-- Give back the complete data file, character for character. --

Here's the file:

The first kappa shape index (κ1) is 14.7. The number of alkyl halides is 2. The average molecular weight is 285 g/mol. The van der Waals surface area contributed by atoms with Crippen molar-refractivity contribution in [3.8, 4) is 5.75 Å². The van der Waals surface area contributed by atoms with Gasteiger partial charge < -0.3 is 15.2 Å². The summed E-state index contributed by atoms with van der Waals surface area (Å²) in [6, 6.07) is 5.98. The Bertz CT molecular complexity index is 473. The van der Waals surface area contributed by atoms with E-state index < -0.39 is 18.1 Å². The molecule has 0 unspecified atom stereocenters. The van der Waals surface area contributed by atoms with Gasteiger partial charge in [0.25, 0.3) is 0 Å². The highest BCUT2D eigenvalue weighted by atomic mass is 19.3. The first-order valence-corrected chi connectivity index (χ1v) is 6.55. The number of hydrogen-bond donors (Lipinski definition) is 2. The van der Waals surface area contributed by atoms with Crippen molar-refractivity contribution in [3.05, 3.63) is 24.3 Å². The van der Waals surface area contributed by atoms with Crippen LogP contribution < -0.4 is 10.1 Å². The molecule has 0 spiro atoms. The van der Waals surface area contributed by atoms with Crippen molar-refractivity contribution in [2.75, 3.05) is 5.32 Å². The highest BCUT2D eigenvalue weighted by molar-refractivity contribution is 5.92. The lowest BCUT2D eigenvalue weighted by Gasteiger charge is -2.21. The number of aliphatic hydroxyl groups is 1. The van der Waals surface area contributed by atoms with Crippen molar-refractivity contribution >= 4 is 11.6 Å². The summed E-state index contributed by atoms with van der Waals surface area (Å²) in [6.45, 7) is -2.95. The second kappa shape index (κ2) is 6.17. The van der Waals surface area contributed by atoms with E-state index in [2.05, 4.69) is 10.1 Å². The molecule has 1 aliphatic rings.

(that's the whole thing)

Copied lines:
The first kappa shape index (κ1) is 14.7. The number of alkyl halides is 2. The average molecular weight is 285 g/mol. The van der Waals surface area contributed by atoms with Crippen molar-refractivity contribution in [3.8, 4) is 5.75 Å². The van der Waals surface area contributed by atoms with Gasteiger partial charge < -0.3 is 15.2 Å². The summed E-state index contributed by atoms with van der Waals surface area (Å²) in [6, 6.07) is 5.98. The Bertz CT molecular complexity index is 473. The van der Waals surface area contributed by atoms with E-state index < -0.39 is 18.1 Å². The molecule has 0 unspecified atom stereocenters. The van der Waals surface area contributed by atoms with Gasteiger partial charge in [0.25, 0.3) is 0 Å². The highest BCUT2D eigenvalue weighted by atomic mass is 19.3. The first-order valence-corrected chi connectivity index (χ1v) is 6.55. The number of hydrogen-bond donors (Lipinski definition) is 2. The van der Waals surface area contributed by atoms with Crippen molar-refractivity contribution in [3.05, 3.63) is 24.3 Å². The van der Waals surface area contributed by atoms with Crippen LogP contribution < -0.4 is 10.1 Å². The molecule has 0 spiro atoms. The van der Waals surface area contributed by atoms with Crippen molar-refractivity contribution in [2.75, 3.05) is 5.32 Å². The highest BCUT2D eigenvalue weighted by molar-refractivity contribution is 5.92. The lowest BCUT2D eigenvalue weighted by Gasteiger charge is -2.21. The number of aliphatic hydroxyl groups is 1. The van der Waals surface area contributed by atoms with Crippen molar-refractivity contribution >= 4 is 11.6 Å². The summed E-state index contributed by atoms with van der Waals surface area (Å²) in [6.45, 7) is -2.95. The second kappa shape index (κ2) is 6.17. The van der Waals surface area contributed by atoms with E-state index in [2.05, 4.69) is 10.1 Å². The molecule has 1 aliphatic rings.